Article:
Alright, I am going to cheat a bit this week and not write a real blog. However, I posted some new pictures which will have to suffice. Peace Corps & friends recently went on an island camping trip complete with hot dogs, birthday cake, and a big bonfire! We snorkeled, relaxed, and listened to Tongan legends around the campfire [and only got rained on once!]. Definitely a successful journey. Enjoy the pictures.
Saturday, June 4, 2011
|Campers at Camp GLOW Vava'u 2010 pose at the end of a great week!|
Every day here in Tonga, I seem to stumble upon additions to my mental list of ‘things I’ve taken for granted’ about my life and upbringing in the States. I really need to start keeping post-it notes handy in order to create a comprehensive list. Of course there are the luxurious conveniences of hot showers and microwaves back in the good ‘ol USA. There is also the ultimate luxury of air conditioning! However, I’m realizing that these palpable amenities I thought I’d be lost without…are pretty inconsequential. ok. Maybe they aren’t inconsequential, but I have been impressed by the human mind and body’s incredible ability to adapt. That being said, I’ve definitely come to appreciate the more
intangible privileges I was blessed with as
an American kid.
Growing up, a few essential beliefs were drilled into my mind by my wonderful parents, teachers, family, and simply by growing up in in the context of American culture. I’ve always known that my future was my own. I believe that with integrity, hard work, and goals; the world just might be my oyster. I know that I am a person who, just like all others, deserves to be treated with respect. And maybe most importantly, I’ve been encouraged to dream for myself and for others.
|Campers discuss issues surrounding sexual harassment.|
These thoughts are so fundamentally woven into my belief system that it has taken me a while to realize just how different Tongan culture is from my own. This is especially evident for young women, which brings me [finally] to the reason I’m writing this post. Despite the many wonderful things about Tonga and its culture, the values I just mentioned are rarely instilled in Tongan youth [especially girls]. Camp GLOW is a Peace Corps initiative that aims to change that! Camp GLOW is held in Peace Corps countries all over the world and strives to encourage young women to become active citizens by building their confidence, increasing their self-awareness, and developing their skills in goal setting, assertiveness and career and life planning.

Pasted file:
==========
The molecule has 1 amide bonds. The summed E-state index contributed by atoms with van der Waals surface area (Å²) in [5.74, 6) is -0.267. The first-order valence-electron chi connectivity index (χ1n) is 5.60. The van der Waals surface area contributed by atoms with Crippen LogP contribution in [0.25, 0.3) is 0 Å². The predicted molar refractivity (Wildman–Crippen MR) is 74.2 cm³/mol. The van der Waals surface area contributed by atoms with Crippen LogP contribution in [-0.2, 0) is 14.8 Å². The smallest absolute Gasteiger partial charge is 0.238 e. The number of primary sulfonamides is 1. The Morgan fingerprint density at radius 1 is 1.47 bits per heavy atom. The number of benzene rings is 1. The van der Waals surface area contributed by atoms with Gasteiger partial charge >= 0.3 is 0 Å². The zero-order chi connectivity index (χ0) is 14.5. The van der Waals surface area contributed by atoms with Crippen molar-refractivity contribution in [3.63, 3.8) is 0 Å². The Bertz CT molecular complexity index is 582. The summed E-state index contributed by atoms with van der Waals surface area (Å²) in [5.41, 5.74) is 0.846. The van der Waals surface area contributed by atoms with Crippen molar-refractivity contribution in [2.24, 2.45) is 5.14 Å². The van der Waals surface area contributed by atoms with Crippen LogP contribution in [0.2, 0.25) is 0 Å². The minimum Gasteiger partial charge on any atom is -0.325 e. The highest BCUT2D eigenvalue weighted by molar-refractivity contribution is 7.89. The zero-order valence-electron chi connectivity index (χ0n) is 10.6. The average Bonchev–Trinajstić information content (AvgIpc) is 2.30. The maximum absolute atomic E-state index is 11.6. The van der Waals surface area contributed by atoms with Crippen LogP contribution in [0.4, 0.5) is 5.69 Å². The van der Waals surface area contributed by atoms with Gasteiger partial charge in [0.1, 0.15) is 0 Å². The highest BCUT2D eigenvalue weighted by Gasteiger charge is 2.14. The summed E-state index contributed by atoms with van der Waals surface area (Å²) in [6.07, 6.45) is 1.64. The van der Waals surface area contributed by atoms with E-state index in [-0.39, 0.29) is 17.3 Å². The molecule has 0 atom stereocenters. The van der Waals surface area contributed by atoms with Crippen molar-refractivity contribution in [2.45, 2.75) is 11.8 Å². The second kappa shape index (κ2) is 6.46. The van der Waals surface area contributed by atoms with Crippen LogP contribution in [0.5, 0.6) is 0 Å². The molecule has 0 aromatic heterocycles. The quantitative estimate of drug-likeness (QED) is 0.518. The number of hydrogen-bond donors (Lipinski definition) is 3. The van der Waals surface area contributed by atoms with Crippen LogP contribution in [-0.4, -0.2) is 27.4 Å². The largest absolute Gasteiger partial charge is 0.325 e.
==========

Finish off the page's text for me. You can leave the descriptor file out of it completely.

|It's not Camp GLOW without a human pyramid!|
High School girls who exhibit academic excellence and leadership potential are invited to this weeklong camp free of charge. They get to interact with speakers who are successful Tongan women in business, health, and a variety of other fields. The girls participate in activities focused on goal setting, critical thinking and decision making, computer literacy, public speaking, conflict resolution, reproductive health, the rights of women and children, sexual harassment and domestic abuse, nutrition, first aid, and environmental responsibility. I know this all sounds like very serious business, but there is lots fun involved as well. This is summer camp, after all! We will be singing, playing, and enjoying great company for a whole week!
As I’m sure you guessed in the first line of this post, its ending was bound to include a catch! Unfortunately, summer camps cost quite a lot of money! We have a lot of community support here in Vava’u [and we’ve been fundraising locally], but outside assistance is needed to really make the camp a success. That’s where you come in… any monetary assistance you could
provide would be greatly appreciated!
provide would be greatly appreciated!
I am including a link to the National Peace Corps website where you can read more and donate to Camp GLOW Vava’u. No worries. It is totally secure and 100% of your donation will directly support Camp GLOW! [A semi-government project with transparency and no bureaucracy? How can you resist that?]